As I’ve discussed in a previous blogpost (“Are ‘Hearing Voices Groups’ a Help or Harm?“), support groups—whether in person or online—present something of a dilemma with regard to the people with psychotic symptoms. On the one hand, those with hallucinations or delusions can find valued support on the internet when it hasn’t been otherwise available, and when they refuse to seek psychiatric care. But on the other hand, such validation can also be harmful, reinforcing false beliefs and keeping people away from potentially helpful interventions in the form of actual treatment beyond simple support.
A colleague of mine suggested an analogy of someone whose drinking has gotten out of control but finds support and reassurance in a bar, enabling their addiction and preventing them from seeking sobriety through Alcoholics Anonymous or psychiatric care. I have another real-life example—I once treated a hospitalized patient with schizophrenia who was convinced that government satellites were zapping his body, causing various aches and pains. It took a considerable collaborative effort of trust-building to get him to agree to see if medications might help. But just when he’d expressed a willingness to do so, another patient was admitted who shared similar beliefs about satellites in a group therapy session. As soon as that happened, my patient changed his mind, saying, “See, I knew it was real!”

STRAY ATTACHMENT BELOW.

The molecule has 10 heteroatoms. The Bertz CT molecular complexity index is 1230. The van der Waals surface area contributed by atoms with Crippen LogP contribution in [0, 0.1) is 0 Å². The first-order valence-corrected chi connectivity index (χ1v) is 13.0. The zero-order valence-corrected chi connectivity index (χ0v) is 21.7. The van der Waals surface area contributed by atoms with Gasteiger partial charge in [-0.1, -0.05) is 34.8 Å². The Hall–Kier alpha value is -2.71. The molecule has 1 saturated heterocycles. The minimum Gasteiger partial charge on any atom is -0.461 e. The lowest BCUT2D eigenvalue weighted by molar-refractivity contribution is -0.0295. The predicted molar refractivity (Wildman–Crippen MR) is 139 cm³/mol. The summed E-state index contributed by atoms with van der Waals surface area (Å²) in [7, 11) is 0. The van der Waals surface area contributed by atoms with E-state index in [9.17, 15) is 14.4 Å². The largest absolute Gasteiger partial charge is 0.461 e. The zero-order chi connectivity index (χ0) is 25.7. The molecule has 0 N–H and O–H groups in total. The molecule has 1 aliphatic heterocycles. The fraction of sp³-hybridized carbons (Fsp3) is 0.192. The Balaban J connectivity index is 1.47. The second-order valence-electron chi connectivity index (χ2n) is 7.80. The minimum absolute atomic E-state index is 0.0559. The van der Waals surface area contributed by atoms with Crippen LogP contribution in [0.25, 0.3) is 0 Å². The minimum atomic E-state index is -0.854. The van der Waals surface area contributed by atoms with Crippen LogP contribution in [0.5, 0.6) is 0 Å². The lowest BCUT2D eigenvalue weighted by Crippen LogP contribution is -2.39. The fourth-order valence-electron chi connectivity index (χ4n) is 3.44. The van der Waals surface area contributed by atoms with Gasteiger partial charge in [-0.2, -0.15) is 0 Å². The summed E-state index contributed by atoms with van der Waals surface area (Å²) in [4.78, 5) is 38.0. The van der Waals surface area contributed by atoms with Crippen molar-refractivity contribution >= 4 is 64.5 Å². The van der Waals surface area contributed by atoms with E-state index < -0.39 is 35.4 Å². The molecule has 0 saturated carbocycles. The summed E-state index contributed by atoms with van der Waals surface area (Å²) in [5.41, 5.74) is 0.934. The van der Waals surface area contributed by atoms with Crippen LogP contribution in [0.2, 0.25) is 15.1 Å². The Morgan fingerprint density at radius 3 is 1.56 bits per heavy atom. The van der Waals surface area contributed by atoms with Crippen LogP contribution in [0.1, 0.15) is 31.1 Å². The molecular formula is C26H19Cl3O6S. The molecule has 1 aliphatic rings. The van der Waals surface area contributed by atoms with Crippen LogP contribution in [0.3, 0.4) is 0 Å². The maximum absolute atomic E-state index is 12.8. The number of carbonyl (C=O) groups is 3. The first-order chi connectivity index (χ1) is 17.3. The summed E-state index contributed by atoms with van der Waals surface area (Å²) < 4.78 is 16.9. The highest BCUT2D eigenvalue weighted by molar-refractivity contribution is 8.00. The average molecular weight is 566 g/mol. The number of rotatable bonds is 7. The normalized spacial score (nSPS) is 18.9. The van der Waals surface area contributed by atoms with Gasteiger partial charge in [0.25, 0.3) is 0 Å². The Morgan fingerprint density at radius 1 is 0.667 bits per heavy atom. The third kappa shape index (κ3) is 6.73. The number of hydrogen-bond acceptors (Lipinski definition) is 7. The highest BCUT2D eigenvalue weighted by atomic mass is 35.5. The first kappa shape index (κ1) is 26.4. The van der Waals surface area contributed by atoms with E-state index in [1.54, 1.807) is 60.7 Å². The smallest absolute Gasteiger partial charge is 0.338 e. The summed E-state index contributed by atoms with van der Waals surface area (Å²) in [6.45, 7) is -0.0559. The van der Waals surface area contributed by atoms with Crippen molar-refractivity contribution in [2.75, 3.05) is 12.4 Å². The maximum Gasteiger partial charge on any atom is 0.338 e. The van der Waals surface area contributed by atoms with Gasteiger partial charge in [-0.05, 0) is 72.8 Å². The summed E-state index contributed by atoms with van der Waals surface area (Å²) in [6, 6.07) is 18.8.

Beyond reinforcing delusional beliefs and other psychotic symptoms, and keeping people away from potential help, another intriguing possibility that might help to explain gang stalking is that mistaking fiction for fact on the internet can create psychosis-like symptoms de novo.
To learn more about this possibility, please read the upcoming final installment of this series: “Gang Stalking: A Case of Mass Hysteria?”
Read Parts 1 and 3 of this series on “gang stalking”: